As a child, I used to get pocket money in the form of a five pound note depicting George Stephenson, so-called ‘Father of the Railways’. As it happens, Stephenson was also born a ten-minute drive from the house I grew up in. The small cottage in the village of Wylam, on the banks of the Tyne, still survives as a National Trust property, and it is a building I passed by countless times during my childhood, on Sunday afternoon walks by the river with my family. To me, strolling past the birthplace of the man who was on pretty much every banknote I’d ever handled (I would rarely get my hands on any more valuable notes back then) was unremarkable: why shouldn’t such a famous person from ‘the olden days’ – the man who invented trains – have come from my part of the world?
That, however, was the first post-decimalisation Bank of England note to be graced by somebody from the North of England – and, it has subsequently turned out, the last. Stephenson was succeeded on the fiver by Elizabeth Fry (who was from Norwich), and then by Winston Churchill (from Oxfordshire); more recently, Charles Darwin (Shrewsbury) was replaced on the tenner by Jane Austen (Hampshire); Adam Smith on the £20 note was of course Scottish, but will soon be replaced by J.M.W. Turner (a Londoner). Austen’s face now sits on the notes in our wallets partly as the result of a campaign to ensure that women who weren’t the Queen (born in Mayfair, by the way) weren’t completely lost from banknotes, after Fry had been shunted offstage by Churchill. This was a laudable campaign; I actually would like our banknotes to go ‘women only’ for a time, if only to see the inevitable outraged Daily Mail headlines. There is no shortage of noteworthy (pun intended) British women who could be included; my first pick would, perhaps, be Rosalind Franklin. But nor is there any shortage of noteworthy northerners (Richard Arkwright, James Cook, William Wilberforce, to throw out just three names). One day, we might even be really radical and depict someone who is both northern and a woman (Josephine Butler, Emmeline Pankhurst, any or all of the Brontë sisters).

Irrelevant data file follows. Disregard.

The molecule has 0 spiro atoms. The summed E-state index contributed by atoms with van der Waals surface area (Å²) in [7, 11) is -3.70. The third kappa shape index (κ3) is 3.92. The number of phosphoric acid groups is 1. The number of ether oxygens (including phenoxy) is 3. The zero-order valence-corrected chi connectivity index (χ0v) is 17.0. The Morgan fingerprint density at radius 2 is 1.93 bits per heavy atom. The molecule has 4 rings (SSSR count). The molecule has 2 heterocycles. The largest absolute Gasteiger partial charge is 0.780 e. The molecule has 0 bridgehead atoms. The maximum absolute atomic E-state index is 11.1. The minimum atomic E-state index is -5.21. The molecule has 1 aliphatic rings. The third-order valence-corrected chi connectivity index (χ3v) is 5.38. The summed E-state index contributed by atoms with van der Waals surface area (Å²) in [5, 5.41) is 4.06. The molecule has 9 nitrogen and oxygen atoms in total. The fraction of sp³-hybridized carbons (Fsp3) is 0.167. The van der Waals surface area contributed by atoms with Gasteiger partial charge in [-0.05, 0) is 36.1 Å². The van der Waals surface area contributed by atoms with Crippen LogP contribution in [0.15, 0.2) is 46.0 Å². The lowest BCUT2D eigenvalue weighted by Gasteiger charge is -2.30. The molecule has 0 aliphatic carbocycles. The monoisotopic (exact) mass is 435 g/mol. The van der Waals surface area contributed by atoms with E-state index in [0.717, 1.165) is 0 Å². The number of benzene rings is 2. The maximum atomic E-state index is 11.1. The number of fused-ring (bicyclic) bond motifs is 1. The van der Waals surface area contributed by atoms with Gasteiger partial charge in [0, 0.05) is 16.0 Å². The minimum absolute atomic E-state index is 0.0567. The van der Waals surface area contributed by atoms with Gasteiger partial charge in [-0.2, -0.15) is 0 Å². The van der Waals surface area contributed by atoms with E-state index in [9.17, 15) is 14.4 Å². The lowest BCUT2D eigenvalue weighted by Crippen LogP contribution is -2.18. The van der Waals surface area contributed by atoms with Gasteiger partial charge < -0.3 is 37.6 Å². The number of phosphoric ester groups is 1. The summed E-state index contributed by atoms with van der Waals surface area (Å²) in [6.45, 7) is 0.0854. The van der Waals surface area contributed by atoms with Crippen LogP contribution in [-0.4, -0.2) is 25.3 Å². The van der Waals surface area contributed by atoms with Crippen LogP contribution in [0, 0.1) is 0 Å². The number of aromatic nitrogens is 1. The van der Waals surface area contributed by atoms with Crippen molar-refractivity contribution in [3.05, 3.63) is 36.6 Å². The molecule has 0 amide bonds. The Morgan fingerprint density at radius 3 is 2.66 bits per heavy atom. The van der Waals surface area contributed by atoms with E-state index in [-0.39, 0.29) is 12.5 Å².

Of course, neither the under-representation of women, nor that of northerners, is the result of some great, nefarious conspiracy: nobody in the Bank of England intentionally set out to exclude certain characters from their banknotes. But it is, perhaps, indicative of the way in which our national popular consciousness instinctively and unthinkingly looks south: this being in spite of the fact that the North of England is, self-evidently, superior to the South in almost every way.
I am of course being somewhat flippant here, and I hasten to add the disclaimer that I write this as someone who has very contentedly made his life in the South East, and who (unlike many of my fellow northerners) has enormous fondness of the vast, endlessly-exciting metropolis of London, perhaps still the world’s greatest city. Nevertheless, those who only rarely venture beyond the capital are losing out. The natural landscape of the North, for instance, is without parallel anywhere else in England; it has been a commonplace to praise it since at least Wordsworth (another northerner), but the centuries of adulation heaped on the Lake District do not detract from its sublime beauty. Crossing over to the other side of the North, the coasts of Northumberland and North Yorkshire respectively are the most spectacular stretches of coastline in the whole country.